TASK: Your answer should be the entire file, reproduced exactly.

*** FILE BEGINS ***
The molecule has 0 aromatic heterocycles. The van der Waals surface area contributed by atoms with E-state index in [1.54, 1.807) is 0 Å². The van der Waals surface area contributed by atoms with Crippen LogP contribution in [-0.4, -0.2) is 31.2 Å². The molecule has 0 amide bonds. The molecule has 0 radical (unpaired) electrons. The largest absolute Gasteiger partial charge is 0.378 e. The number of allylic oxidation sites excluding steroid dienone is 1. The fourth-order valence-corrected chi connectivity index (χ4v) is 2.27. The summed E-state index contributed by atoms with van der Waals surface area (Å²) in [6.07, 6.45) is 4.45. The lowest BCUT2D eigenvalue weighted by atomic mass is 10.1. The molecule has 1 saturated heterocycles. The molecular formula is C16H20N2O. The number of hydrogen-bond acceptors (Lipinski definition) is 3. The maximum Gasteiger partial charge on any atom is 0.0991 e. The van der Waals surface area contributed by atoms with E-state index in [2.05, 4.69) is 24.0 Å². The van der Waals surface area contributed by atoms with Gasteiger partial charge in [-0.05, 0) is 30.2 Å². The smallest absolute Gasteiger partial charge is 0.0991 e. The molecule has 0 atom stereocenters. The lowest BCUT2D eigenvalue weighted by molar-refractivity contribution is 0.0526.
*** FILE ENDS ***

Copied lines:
The molecule has 0 aromatic heterocycles. The van der Waals surface area contributed by atoms with E-state index in [1.54, 1.807) is 0 Å². The van der Waals surface area contributed by atoms with Crippen LogP contribution in [-0.4, -0.2) is 31.2 Å². The molecule has 0 amide bonds. The molecule has 0 radical (unpaired) electrons. The largest absolute Gasteiger partial charge is 0.378 e. The number of allylic oxidation sites excluding steroid dienone is 1. The fourth-order valence-corrected chi connectivity index (χ4v) is 2.27. The summed E-state index contributed by atoms with van der Waals surface area (Å²) in [6.07, 6.45) is 4.45. The lowest BCUT2D eigenvalue weighted by atomic mass is 10.1. The molecule has 1 saturated heterocycles. The molecular formula is C16H20N2O. The number of hydrogen-bond acceptors (Lipinski definition) is 3. The maximum Gasteiger partial charge on any atom is 0.0991 e. The van der Waals surface area contributed by atoms with E-state index in [2.05, 4.69) is 24.0 Å². The van der Waals surface area contributed by atoms with Gasteiger partial charge in [-0.05, 0) is 30.2 Å². The smallest absolute Gasteiger partial charge is 0.0991 e. The molecule has 0 atom stereocenters. The lowest BCUT2D eigenvalue weighted by molar-refractivity contribution is 0.0526.